Crypto custodians should learn from TradFi 

Right now, crypto platforms and custody services live in the shadow of a legacy of security failures — and it shouldn’t be that way


Artwork by Crystal Le


In the fast-developing blockchain world, theory can become big-money practice in the blink of an eye. 

That’s what has happened in recent months with putting “real-world assets,” or RWAs, on blockchains. After floating around for years as an idea, mainstream players like BlackRock and HSBC are now tokenizing bonds, gold and more.

It’s exciting stuff, but there’s a serious problem: The crypto-native systems that would handle these tokens often fall short on cybersecurity.

I’ve worked in cybersecurity across crypto and traditional finance for two decades now, and the gap is unambiguous: Compared to the traditional finance and banking world, crypto firms are less likely to have rigorous risk control procedures. 

There’s a widespread lack of oversight, redundancy and resiliency among the firms and projects eager to use tokenized gold or Treasurys for swaps or collateral. 

And the main culprit is underinvestment. Based on available data and my own observations, crypto custodians may need to increase security spending by a factor of 10 to match the rigor of the major financial institutions tokenizing RWAs.  

A major long-term goal of RWA tokenization is to bring the efficiencies of blockchains’ automated clearance and settlement abilities to traditional assets, but that hinges on being able to truly trust what a blockchain says. If tokenized RWAs are stolen as the result of a hack of a third party, issuers like BlackRock could find themselves censoring stolen tokens and re-issuing them to the “real” owners of the underlying assets.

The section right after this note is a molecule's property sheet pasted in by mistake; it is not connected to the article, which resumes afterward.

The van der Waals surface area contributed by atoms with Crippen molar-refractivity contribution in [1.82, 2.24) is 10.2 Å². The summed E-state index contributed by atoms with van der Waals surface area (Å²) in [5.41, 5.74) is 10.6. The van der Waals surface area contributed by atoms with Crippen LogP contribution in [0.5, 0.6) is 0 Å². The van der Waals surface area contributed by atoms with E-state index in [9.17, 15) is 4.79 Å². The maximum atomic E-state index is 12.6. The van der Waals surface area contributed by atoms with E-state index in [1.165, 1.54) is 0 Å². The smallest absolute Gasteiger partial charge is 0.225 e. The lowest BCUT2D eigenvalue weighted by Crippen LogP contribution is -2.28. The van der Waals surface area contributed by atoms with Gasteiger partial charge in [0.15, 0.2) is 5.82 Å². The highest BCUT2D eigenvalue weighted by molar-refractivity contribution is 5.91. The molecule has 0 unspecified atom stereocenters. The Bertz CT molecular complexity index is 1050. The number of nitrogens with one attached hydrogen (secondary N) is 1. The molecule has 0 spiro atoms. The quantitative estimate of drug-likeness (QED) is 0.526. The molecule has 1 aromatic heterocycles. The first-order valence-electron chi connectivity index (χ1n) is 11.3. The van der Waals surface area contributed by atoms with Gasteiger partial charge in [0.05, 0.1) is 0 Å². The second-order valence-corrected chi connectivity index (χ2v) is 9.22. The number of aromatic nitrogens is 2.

In that scenario, RWA tokenization could amount to nothing more than extra paperwork and reputational risk — likely slowing or halting adoption of the technology just as it’s getting started. If you don’t want your protocol or platform to be the culprit in such an industry-damaging fumble, there are a few clear steps to take.  

Raising the security standards in tokenization

As a tokenization and custody security expert, I see no underlying reason that blockchain systems should be as vulnerable to exploitation and hacking as they’ve proven to be in practice. In fact, it should be quite the opposite — blockchains themselves have lived up to the promise of being fundamentally unhackable.

Almost all “crypto hacks” are actually either DeFi market manipulation, exploits resulting from social engineering, phishing or other off-chain vectors. Banks and traditional finance systems are also vulnerable to credential theft, but those organizations have built robust security practices and cultures that have been increasingly effective at keeping them safe. 

There’s no reason crypto firms can’t do the same. But right now, crypto platforms and custody services live in the shadow of a legacy of security failures and weak assurance procedures. That includes custodians formerly considered top-tier within the industry, such as Prime Trust, which lost the keys to an active deposit wallet and, in turn, close to $80 million worth of crypto. 

Much like spotting one cockroach on your kitchen counter, Prime Trust’s blunder suggests a swarm of unseen problems hidden in the broader ecosystem. 

Beyond proof-of-reserves: Building a more secure framework for token custody